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May 13, 2008

New(?) Eleventh Circuit ruling affirms two above-guideline sentences

As now reported by the local press and in the blogosphere, the Eleventh Circuit in US v. Williams, No. 07-12526 (11th Cir. Mar. 20, 2008) (available here), has "upheld the conviction and eight-year prison sentence of a former Coca-Cola Co. secretary found guilty of conspiring to steal trade secrets from the world's biggest beverage company."  Ellen Podgor's post summarizes sentencing highlights from Williams:

Williams received [an above guidelines] 96-month sentence, in sharp contrast to a sentence given to an individual who plead guilty and received a 24-month sentence.  The 11th Circuit held that giving enormous weight to one factor — in this case the seriousness of the offense — does not mean the sentence is unreasonable.

One interesting curiosity from this opinion is that it is dated March 20, but was only released this week.  There must be an interesting story as to why this high-profile ruling languished behind a virtual Eleventh Circuit file cabinet somewhere, but Howard Bashman is surely more qualified than me to figure out this appealing mystery.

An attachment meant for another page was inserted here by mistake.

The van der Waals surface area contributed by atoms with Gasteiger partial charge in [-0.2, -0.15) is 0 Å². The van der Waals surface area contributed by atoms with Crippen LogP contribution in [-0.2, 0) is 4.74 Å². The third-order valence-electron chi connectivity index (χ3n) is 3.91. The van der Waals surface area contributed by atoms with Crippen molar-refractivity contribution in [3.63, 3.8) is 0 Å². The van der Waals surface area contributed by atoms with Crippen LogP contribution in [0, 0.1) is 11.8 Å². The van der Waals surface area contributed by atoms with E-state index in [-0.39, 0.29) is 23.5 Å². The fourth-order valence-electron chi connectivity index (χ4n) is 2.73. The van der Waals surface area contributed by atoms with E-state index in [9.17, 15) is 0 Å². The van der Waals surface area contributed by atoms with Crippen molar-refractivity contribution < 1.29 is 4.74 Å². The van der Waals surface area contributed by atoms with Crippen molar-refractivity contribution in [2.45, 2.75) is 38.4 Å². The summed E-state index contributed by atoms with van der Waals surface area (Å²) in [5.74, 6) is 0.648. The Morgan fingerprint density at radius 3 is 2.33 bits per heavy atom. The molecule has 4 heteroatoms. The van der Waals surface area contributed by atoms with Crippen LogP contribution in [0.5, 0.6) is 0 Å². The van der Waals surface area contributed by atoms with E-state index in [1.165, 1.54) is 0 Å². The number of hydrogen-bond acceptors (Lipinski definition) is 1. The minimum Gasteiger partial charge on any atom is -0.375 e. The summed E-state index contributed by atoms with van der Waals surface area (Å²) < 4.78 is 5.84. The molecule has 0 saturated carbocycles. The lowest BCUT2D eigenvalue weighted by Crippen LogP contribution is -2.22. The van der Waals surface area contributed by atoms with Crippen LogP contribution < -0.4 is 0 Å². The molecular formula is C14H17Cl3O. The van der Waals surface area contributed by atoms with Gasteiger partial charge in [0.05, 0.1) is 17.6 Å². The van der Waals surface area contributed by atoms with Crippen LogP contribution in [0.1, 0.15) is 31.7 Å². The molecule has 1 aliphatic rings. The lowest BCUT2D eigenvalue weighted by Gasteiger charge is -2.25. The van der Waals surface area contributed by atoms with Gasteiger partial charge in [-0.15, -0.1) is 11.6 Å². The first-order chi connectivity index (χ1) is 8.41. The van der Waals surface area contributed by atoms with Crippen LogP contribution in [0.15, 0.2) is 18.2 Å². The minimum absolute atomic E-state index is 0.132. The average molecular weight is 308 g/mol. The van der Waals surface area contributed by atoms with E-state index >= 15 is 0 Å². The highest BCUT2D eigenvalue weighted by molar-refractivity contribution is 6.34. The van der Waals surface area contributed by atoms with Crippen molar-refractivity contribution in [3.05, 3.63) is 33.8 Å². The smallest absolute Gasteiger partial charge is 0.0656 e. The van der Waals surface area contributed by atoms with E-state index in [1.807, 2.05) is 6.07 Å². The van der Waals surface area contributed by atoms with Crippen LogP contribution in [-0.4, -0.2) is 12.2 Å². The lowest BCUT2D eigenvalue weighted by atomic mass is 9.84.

May 13, 2008 at 02:00 PM | Permalink

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Comments

Not an exciting mystery unfortunately - it was already available since March as a non-published opinion, and the Court just granted the US's motion to publish it.

Posted by: Sam Heldman | May 13, 2008 2:19:43 PM

Thanks!

Posted by: Doug B. | May 13, 2008 4:32:23 PM

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